That said, Strong Deaf is a story about young siblings learning how to relate to each other – though from an added extreme than most siblings find themselves – and with that, McElfresh crafted a fantastic story. Though revolving around deaf culture and the differences between the hearing and deaf, anyone with siblings close in age can relate to the story. Who doesn’t remember the petty fights – arguing over chores, personal space, privacy, friendships – with their siblings? Readers can also relate to Jade’s feeling of not knowing how to fit in – even among her own family.

McElfresh’s new book is a great recommendation for children and young adults. It’s a pretty quick read that will hopefully leave the reader with new insights. Strong Deaf conveys a message that is much-needed among young siblings trying to move from rivalry to maturity.

**Original review posted on honestreviewscorner.com.** ( )
  ItEntertainsMe | Feb 20, 2013 |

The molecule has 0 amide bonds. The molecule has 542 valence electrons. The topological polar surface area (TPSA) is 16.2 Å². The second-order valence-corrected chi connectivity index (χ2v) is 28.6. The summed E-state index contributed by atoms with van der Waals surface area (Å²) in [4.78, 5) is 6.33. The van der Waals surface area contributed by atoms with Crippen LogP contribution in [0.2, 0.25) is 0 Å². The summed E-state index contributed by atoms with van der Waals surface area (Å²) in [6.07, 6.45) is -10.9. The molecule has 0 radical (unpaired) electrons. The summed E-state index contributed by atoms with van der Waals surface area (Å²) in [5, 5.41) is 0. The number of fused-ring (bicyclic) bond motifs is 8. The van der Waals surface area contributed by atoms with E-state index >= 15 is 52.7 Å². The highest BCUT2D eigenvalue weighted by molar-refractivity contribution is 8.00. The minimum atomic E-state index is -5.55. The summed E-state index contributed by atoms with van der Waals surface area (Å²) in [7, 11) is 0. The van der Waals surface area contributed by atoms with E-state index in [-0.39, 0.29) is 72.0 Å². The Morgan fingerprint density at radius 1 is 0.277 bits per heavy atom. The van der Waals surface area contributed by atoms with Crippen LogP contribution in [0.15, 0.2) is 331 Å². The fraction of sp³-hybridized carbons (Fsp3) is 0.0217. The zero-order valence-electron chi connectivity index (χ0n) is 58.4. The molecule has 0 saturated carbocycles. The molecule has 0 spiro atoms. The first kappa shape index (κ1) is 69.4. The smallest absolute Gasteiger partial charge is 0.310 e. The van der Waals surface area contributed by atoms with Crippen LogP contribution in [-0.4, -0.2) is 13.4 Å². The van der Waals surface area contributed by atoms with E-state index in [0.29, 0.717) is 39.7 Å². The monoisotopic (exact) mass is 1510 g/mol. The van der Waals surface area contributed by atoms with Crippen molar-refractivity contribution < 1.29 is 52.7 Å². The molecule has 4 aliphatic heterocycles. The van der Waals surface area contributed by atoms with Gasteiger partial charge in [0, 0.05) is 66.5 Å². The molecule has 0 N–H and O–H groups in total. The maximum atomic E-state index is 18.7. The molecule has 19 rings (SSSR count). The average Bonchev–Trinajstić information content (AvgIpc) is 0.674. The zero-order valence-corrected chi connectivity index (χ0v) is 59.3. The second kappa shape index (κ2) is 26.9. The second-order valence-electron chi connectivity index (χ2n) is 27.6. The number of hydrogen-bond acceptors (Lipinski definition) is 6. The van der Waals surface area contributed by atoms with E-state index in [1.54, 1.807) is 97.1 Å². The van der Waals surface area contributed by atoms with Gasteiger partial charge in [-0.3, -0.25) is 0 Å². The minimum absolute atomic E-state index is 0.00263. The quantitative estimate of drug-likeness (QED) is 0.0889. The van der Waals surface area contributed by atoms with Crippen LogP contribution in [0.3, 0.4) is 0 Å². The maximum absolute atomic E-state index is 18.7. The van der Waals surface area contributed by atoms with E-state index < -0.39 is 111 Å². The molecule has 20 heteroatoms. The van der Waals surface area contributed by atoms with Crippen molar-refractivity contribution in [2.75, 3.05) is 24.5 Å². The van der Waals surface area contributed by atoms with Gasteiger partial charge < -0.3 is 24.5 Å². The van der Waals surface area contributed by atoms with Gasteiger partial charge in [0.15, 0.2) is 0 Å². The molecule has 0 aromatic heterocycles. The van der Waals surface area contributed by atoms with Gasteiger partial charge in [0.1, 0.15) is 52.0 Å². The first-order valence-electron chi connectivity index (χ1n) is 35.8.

Jade and Marla are sisters and like many sisters, they don't get on. At all! Marla is home from school for the holidays and she and Jade are instantly at loggerheads. To make things worse their dad has arranged for them to be in the same softball team despite Jade being two years younger than the rest of the team. Jade feels out of place in the team and she also feels out of place at home - she is the only one who isn't deaf.
Written in alternating chapters from Jade and Marla this book paints a realistic picture of two warring siblings. It also gives a good insight into the deaf world and shows deaf people as a normal part of society. Although the reconciliation between Jade and Marla is completely predictable this book is a great read and would be suitable for girls aged 10 and up. ( )
  RefPenny | Jan 25, 2013 |
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namelos

Two editions of this book were published by namelos.

Editions: 1608981274, 1608981266